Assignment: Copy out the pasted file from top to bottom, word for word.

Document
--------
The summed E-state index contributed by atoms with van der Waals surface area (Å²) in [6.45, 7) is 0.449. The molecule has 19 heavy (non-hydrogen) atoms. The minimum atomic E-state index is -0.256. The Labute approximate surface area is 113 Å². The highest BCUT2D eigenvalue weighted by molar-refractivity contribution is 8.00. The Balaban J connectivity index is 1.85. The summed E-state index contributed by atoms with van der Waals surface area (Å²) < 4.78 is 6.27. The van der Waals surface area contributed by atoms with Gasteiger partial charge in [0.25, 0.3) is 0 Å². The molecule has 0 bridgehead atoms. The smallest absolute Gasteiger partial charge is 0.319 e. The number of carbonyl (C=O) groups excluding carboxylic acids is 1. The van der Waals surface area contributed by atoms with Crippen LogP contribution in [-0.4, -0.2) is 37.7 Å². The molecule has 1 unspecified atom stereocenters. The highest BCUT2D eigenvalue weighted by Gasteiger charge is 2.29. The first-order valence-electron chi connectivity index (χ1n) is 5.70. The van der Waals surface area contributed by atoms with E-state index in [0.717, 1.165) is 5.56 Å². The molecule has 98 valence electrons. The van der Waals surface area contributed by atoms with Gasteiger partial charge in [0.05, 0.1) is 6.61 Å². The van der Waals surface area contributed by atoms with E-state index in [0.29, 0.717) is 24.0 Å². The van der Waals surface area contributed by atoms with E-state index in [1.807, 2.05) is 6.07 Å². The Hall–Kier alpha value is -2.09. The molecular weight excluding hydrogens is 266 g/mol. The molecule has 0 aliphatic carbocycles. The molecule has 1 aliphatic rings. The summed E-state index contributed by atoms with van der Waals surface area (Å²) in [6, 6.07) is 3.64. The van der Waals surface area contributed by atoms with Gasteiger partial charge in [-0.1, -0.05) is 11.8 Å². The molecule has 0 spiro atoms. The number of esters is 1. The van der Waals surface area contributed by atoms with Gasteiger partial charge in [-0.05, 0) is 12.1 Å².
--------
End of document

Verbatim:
The summed E-state index contributed by atoms with van der Waals surface area (Å²) in [6.45, 7) is 0.449. The molecule has 19 heavy (non-hydrogen) atoms. The minimum atomic E-state index is -0.256. The Labute approximate surface area is 113 Å². The highest BCUT2D eigenvalue weighted by molar-refractivity contribution is 8.00. The Balaban J connectivity index is 1.85. The summed E-state index contributed by atoms with van der Waals surface area (Å²) < 4.78 is 6.27. The van der Waals surface area contributed by atoms with Gasteiger partial charge in [0.25, 0.3) is 0 Å². The molecule has 0 bridgehead atoms. The smallest absolute Gasteiger partial charge is 0.319 e. The number of carbonyl (C=O) groups excluding carboxylic acids is 1. The van der Waals surface area contributed by atoms with Crippen LogP contribution in [-0.4, -0.2) is 37.7 Å². The molecule has 1 unspecified atom stereocenters. The highest BCUT2D eigenvalue weighted by Gasteiger charge is 2.29. The first-order valence-electron chi connectivity index (χ1n) is 5.70. The van der Waals surface area contributed by atoms with E-state index in [0.717, 1.165) is 5.56 Å². The molecule has 98 valence electrons. The van der Waals surface area contributed by atoms with Gasteiger partial charge in [0.05, 0.1) is 6.61 Å². The van der Waals surface area contributed by atoms with E-state index in [0.29, 0.717) is 24.0 Å². The van der Waals surface area contributed by atoms with E-state index in [1.807, 2.05) is 6.07 Å². The Hall–Kier alpha value is -2.09. The molecular weight excluding hydrogens is 266 g/mol. The molecule has 0 aliphatic carbocycles. The molecule has 1 aliphatic rings. The summed E-state index contributed by atoms with van der Waals surface area (Å²) in [6, 6.07) is 3.64. The van der Waals surface area contributed by atoms with Gasteiger partial charge in [-0.1, -0.05) is 11.8 Å². The molecule has 0 spiro atoms. The number of esters is 1. The van der Waals surface area contributed by atoms with Gasteiger partial charge in [-0.05, 0) is 12.1 Å².